Corn gluten meal (CGM, 61.3% crude protein) was provided by Grain Processing Corporation (Muscatine, IA, USA). Papain (from papaya latex, crude powder, 1.5–10 U/mg) was purchased from Sigma-Aldrich (St. Louis, MO, USA). Ficin (from figs latex, lyophilized powder, 680 MCU/mg) was purchased from TCI America Co. (Portland, OR, USA). Bromelain (1200 GDU/g, from stem, lyophilized powder) was purchased from Acros Organics (Fairlawn, NJ, USA). All other chemicals, solvents, and reagents used were of analytical grade and purchased from Sigma-Aldrich (St. Louis, MO, USA) or Fisher Scientific (Fairlawn, NJ, USA).

3.2. Preparation of Corn Gluten Meal Hydrolysates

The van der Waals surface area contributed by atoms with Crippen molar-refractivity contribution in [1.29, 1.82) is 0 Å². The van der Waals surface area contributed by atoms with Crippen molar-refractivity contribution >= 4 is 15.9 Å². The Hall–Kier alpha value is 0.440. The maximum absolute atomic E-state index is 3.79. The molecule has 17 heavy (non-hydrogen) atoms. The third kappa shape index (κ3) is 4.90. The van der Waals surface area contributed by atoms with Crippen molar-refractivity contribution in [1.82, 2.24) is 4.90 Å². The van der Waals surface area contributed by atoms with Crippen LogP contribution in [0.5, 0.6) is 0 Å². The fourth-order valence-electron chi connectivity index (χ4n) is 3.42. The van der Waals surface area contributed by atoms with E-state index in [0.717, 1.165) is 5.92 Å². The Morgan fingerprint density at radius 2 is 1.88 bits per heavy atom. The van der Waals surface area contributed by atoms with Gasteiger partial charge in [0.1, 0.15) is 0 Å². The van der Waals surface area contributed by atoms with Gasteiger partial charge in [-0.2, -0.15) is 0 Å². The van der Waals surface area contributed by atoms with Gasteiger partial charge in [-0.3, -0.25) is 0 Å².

CGM was first pretreated to remove water soluble fractions and fats. The CGM was mixed with deionized (DI) water (1:6, w/v) at room temperature for 1 h, which was then filtrated to remove the water-soluble fraction. The process was repeated twice. The soluble-removed CGM sample was dried in an oven at 45 °C for 48 h. Fat was removed by mixing the dried CGM with hexane (1:6, w/v) for 0.5 h, which was then filtrated to remove the solvent containing fat. The process was repeated three times. The defatted CGM was placed in a fume hood for at least 24 h to completely volatilize the hexane. CGM suspension (4%, w/v, protein base) was prepared by dispersing the pretreated CGM in 250 mL DI water. The CGM suspension was heated in a 95 °C water bath for 10 min to denature the proteins and enhance hydrolysis efficiency. The pH of the suspension was then adjusted to the desired level when it was cooled down to room temperature. Enzymatic hydrolysis was conducted in a water bath shaker with optimum temperature for each enzyme. The enzyme-to-substrate ratio, pH, temperature, and reaction time used for the three enzymes are listed in Table 1. At the end of the reaction, the mixture was heated again to 95 °C to denature the protease, cooled down, and centrifuged to collect the supernatant, which was then lyophilized and stored at −20 °C until further analysis.